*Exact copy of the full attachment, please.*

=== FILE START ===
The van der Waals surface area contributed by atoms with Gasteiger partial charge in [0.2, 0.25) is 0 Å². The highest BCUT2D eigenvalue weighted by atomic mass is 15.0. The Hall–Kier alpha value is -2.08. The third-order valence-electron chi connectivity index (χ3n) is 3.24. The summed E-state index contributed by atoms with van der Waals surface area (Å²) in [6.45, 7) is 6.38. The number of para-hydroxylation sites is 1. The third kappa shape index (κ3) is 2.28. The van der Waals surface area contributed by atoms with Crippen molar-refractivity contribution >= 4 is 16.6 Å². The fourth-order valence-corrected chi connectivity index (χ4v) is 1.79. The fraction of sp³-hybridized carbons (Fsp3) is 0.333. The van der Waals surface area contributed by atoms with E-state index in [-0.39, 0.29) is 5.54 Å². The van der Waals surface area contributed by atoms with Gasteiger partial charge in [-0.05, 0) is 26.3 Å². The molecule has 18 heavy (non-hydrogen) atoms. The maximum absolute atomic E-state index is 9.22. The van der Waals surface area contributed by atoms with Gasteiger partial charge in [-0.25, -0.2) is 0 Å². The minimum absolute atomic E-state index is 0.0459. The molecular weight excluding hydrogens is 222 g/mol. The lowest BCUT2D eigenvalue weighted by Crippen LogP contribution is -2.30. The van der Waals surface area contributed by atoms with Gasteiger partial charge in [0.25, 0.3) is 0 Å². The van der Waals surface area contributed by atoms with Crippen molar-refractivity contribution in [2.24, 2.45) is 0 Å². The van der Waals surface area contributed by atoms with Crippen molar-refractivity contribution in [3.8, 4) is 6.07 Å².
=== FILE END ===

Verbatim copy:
The van der Waals surface area contributed by atoms with Gasteiger partial charge in [0.2, 0.25) is 0 Å². The highest BCUT2D eigenvalue weighted by atomic mass is 15.0. The Hall–Kier alpha value is -2.08. The third-order valence-electron chi connectivity index (χ3n) is 3.24. The summed E-state index contributed by atoms with van der Waals surface area (Å²) in [6.45, 7) is 6.38. The number of para-hydroxylation sites is 1. The third kappa shape index (κ3) is 2.28. The van der Waals surface area contributed by atoms with Crippen molar-refractivity contribution >= 4 is 16.6 Å². The fourth-order valence-corrected chi connectivity index (χ4v) is 1.79. The fraction of sp³-hybridized carbons (Fsp3) is 0.333. The van der Waals surface area contributed by atoms with E-state index in [-0.39, 0.29) is 5.54 Å². The van der Waals surface area contributed by atoms with Gasteiger partial charge in [-0.05, 0) is 26.3 Å². The molecule has 18 heavy (non-hydrogen) atoms. The maximum absolute atomic E-state index is 9.22. The van der Waals surface area contributed by atoms with Gasteiger partial charge in [-0.25, -0.2) is 0 Å². The minimum absolute atomic E-state index is 0.0459. The molecular weight excluding hydrogens is 222 g/mol. The lowest BCUT2D eigenvalue weighted by Crippen LogP contribution is -2.30. The van der Waals surface area contributed by atoms with Gasteiger partial charge in [0.25, 0.3) is 0 Å². The van der Waals surface area contributed by atoms with Crippen molar-refractivity contribution in [2.24, 2.45) is 0 Å². The van der Waals surface area contributed by atoms with Crippen molar-refractivity contribution in [3.8, 4) is 6.07 Å².